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Shubert Theatre

  • Theater
  • Midtown West
  • price 4 of 4
Shubert Theatre
Photograph: Courtesy Shubert Theatre
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Time Out Says

This jewel in the Shubert Organization's crown was built in 1913 by Lee and J.J. Shubert for their brother, Sam, who died in a freak railroad accident when he was just 29 years old. The space (currently seating 1,460) has seen it all: the Lunts, five Rodgers & Hart musicals, Barbra Streisand in I Can Get It for You Wholesale and the world premiere of Stephen Sondheim's A Little Night Music. Most famously, it was home to the Public Theater's A Chorus Line for 15 years, until 1990.

Details

Address:
225 W 44th St
New York
Cross street:
between Broadway and Eighth Ave
Transport:
Subway: A, C, E to 42nd St–Port Authority; N, Q, R, 42nd St S, 1, 2, 3, 7 to 42nd St–Times Sq
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What's On

To Kill a Mockingbird

  • 4 out of 5 stars
  • Drama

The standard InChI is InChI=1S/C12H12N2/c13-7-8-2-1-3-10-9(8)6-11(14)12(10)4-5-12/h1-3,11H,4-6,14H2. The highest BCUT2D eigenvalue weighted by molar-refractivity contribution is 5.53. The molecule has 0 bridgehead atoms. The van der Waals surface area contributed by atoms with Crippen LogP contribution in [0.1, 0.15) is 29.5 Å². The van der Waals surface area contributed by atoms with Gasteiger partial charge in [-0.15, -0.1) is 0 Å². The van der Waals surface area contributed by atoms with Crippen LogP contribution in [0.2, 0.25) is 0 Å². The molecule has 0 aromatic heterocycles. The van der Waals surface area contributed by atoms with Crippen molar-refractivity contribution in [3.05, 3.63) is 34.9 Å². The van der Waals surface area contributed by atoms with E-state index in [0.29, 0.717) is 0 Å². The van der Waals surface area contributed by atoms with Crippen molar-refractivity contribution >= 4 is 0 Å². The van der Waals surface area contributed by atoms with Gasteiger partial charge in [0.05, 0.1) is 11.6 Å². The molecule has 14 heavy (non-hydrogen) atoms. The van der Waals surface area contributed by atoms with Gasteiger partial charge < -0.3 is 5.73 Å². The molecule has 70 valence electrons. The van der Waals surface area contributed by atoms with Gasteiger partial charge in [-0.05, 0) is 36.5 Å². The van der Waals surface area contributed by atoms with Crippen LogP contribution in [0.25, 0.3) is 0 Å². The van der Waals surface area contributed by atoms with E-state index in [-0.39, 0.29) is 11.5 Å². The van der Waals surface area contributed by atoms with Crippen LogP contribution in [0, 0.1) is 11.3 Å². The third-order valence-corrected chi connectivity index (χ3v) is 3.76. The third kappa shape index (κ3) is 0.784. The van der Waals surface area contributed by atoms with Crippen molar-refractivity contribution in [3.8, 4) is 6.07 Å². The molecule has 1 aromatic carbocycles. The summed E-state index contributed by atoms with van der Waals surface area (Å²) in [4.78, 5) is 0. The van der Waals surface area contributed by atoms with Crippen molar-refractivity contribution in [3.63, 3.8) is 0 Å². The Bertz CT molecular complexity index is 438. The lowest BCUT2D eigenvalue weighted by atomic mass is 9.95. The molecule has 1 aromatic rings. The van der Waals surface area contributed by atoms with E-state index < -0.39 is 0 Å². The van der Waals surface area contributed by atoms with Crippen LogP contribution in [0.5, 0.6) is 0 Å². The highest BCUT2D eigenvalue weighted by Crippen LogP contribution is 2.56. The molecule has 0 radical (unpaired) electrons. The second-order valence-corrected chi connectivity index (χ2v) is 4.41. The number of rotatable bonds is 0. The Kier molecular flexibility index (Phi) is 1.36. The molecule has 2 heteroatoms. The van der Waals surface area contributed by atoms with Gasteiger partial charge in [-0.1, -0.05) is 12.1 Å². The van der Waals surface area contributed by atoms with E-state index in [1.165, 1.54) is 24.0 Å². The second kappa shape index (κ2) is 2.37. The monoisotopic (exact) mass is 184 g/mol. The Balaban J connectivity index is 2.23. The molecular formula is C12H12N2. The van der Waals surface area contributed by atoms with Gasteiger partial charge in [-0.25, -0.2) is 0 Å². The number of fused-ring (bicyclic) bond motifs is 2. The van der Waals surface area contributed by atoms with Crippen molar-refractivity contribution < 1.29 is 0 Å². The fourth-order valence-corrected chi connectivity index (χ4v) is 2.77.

Theater review by Adam Feldman  [Note: To Kill a Mockingbird will close at the Shubert Theatre on January 16, 2022, and reopen on June 1 at the Belasco Theatre, with Greg Kinnear in the role of Atticus Finch.]  The defense never rests in Aaron Sorkin’s cagey adaptation of To Kill a Mockingbird. That the play exists at all is an act of boldness: Turning Harper Lee’s 1960 novel into a play in 2018 is no easy task. The hero of the story, as every schoolchild knows, is Atticus Finch (Jeff Daniels), a lawyer in rural Alabama in the early 1930s, who bravely defends a disabled black man, Tom Robinson (Gbenga Akinnagbe), against a false accusation of rape. Slow to anger and reluctant to judge—“You never really understand a person,” he says, “until you climb into his skin and walk around in it”—Atticus is a paragon of that most fabled of American values: decency. But while To Kill a Mockingbird has a special place in the literature of American civil rights, the book is also now a minefield. As seen through the eyes of his preteen tomboy daughter, Scout (Celia Keenan-Bolger), Atticus is very much a white-daddy savior, albeit one who can’t perform miracles, in a narrative that has little room for the perspectives of black people beyond the respect and gratitude they show him. At its center is a story about a young woman—Tom’s accuser, Mayella (Erin Wilhelmi)—whose allegations of sexual assault must not be believed. Even more problematic, to some modern ears, is the scope of Atticus’s ma

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